7. Head Cheese

Head Cheese
Head cheese (or brawn) is a cold cut that originated in Europe. First of all, Head cheese is not cheese at all, but a terrine or meat jelly made with flesh from the head of a calf or pig (or, a sheep or cow), and often set in aspic. The parts of the head that are used can vary, but it is NOT usually the brain, eyes, or the tongue (sometimes the feet and heart, may be included).

Head cheese may be flavored with onion, black pepper, allspice, bay leaf, salt, and vinegar. It is usually eaten cold or at room temperature as a cold cut for sandwiches. It can also be made from quality trimmings from pork and veal, adding gelatin to the stock as a binder.

The Head Cheese that I have pictured here is from La Michoacana Meat Market at 3012 Hillcroft between Westheimer and Richmond and is made only from the snout and the skin of the head. However, various versions of it are available at most meat markets and many supermarket deli counters in Houston.

8. Durian


Durian Ready to Eat
It’s not important to like everything you try (I usually like everything I taste, due to the requirements placed upon me as a child by my parents).  I knew in advance, though,  that I might not care for a Durian. Why? Anything that Andrew Zimmern will not eat again and describes its aroma as like that of a “rotting corpse” gives me pause (maybe a complete stop). BUT, the premise of this article is that it is important to try new and interesting foods… not necessarily to like them. Who knows, you may be the 1 in 10,000,000 people who likes Durian.  They can be found at Hong Kong Market at 11205 Bellaire Blvd, just outside of Wilcrest. I bought the Durian on a Monday morning and, as Monday is garbage pickup day, I opened it, tasted it and photographed it just before the pickup.  After I cut it open (above) my first words were “Sweet mother of God, what have I done?”  Other than the aroma, it was very sweet and I ate several bites (It really WAS tasty). However, the stench kept it from being an enjoyable experience. The aroma has also been described by various people as almonds, rotten onions, turpentine, raw sewage, and gym socks. The odor has led to signs placed on hotel entrances in Southeast Asia announcing the fruit’s banishment from the premises.  It is also banned from much public transportation in Southeast Asia, where it is grown. I did MY part.  You can get one large enough to feed your whole family for about five bucks at Hong Kong Market.  Your kids will love it. Just tell them that it’s good for them.

9. Chicken Feet at Golden Palace

Chicken Feet
The first time saw anyone eat a chicken foot, it was my food/travel writer friend, George Rosenblatt at a Dim Sum restaurant in China Town out Bellaire Drive. I was quiet and didn’t draw attention to the fact that I wasn’t planning to order them. I knew what chickens scratch around it. However, that was in the past and they are now a regular order for me in Chinese restaurants that serve them. When I’m in the mood for Dim Sum and Chicken Feet now, my favorite spot is Golden Palace on Bellaire Blvd.  The feet are served there in a rich bean sauce spiced up with jalapenos. The waitress compliments me by calling me a “brave white guy” when I order them. However, you only have to be brave the first time you order them, as they are delicious, gelatanous, and melt in your mouth.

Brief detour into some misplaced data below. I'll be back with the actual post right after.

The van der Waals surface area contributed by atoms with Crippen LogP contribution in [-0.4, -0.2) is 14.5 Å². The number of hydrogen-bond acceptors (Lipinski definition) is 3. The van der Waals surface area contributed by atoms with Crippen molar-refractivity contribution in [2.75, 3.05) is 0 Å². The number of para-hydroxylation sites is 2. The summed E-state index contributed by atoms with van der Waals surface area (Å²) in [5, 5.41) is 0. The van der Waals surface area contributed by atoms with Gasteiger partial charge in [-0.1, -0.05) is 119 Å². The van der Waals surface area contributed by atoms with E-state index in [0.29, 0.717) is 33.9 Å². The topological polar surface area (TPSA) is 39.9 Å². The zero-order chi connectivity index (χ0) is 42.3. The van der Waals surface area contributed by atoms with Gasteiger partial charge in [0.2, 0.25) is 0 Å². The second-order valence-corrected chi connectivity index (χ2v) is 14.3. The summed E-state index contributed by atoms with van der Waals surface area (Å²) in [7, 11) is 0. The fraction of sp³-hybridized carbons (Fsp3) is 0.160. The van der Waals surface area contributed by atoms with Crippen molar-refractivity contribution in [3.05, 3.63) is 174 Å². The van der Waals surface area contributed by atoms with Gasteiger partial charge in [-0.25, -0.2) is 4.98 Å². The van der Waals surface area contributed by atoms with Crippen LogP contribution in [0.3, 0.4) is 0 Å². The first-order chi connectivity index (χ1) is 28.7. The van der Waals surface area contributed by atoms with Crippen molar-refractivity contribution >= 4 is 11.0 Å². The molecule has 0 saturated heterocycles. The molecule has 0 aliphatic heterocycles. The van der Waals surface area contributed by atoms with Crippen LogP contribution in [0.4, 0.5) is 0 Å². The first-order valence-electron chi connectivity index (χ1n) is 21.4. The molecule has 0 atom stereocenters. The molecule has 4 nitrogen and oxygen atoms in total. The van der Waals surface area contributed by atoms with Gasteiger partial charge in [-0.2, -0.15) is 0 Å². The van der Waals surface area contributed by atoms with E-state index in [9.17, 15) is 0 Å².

10. Goat Brains at Indika

Goat Brains at Indika

Brains evoke images to many of Hannibal Lechter declaring that he likes his brains “with fava beans and a nice Chianti.” Brains get a bad rap. However, many Houstonians enjoy them frequently as specials at Feast, or up Westheimer at Indika (a regular appetizer item for dinner there). You can buy brains at many meat markets like La Michoacana and cook them yourself (They are particularly nice in a creamy soup or chowder).  First of all, there are calf brains around town… there are Halal lamb brains at Phoenicia (many find these to have a little stronger taste),

However, I really like the Goat Brains at Indika. They are braised with an amchur masala, and served on a pistachio and apricot filled naan. The thought always crosses my mind when I eat this dish that it may be the best dish I have ever had… but, without a doubt, this creamy item IS the best Indian dish I have ever had.


I know that this article is light-hearted and most of us chuckle about eating these dishes. We look at eating a $12.00 appetizer of brains as being adventurous. However, many in the world are hungry every day and ANY of these things may be all they will get to eat… or might be a luxury.

There are cultures in the world where no food is wasted and “whole hog” isn’t a description of a barbeque event… it is a necessity to eat everything from an animal… NOT an experiment. There are 49,000,000 hungry Americans who actually either go hungry, or are obese because they can only afford unhealthy high fat/calorie fast food for meals. Of the 49,000,000 hungry Americans, 17,000,000 of them are children.  Many full-time workers still rely on soup kitchens to survive.  In 2006, 27,000,000 were on Food Stamps.  In 2012, nearly 50,000,000 are on Food Stamps.

It is estimated that one in four CHILDREN in America does not get enough to eat!

This graph of the progression of the growth of Food Stamp is from http://www.trivisonno.com

 A PLACE AT THE TABLE, a film documentary by filmmakers Kristi Jacobson and Lori Silverbush (opening Friday, the 1st of March at the River Oaks Theatre) will follow the lives of three people who wage a daily struggle with hunger.  It will also and speak with several experts about what must to be done to ensure that every American is well-fed.  

Companion Book to the Film

On Wednesday, February 27th, at the Asia Society, Bank of America invited Houstonians to share an evening with Chef Chris Shepherd, owner of Montrose’s Underbelly (and enjoy food from his restaurant, which he served) and see a pre-opening special screening of Participant Media’s and Magnolia Pictures’ upcoming documentary A Place at the Table, which examines the 49 million people, including one in four children who go hungry in the U.S. every day.
I urge you to see the movie and buy the companion book. Go to www.takepart.com/place-at-the-table and www.publicaffairsbooks.com for more information about how you can get involved.

The evening was sponsored by: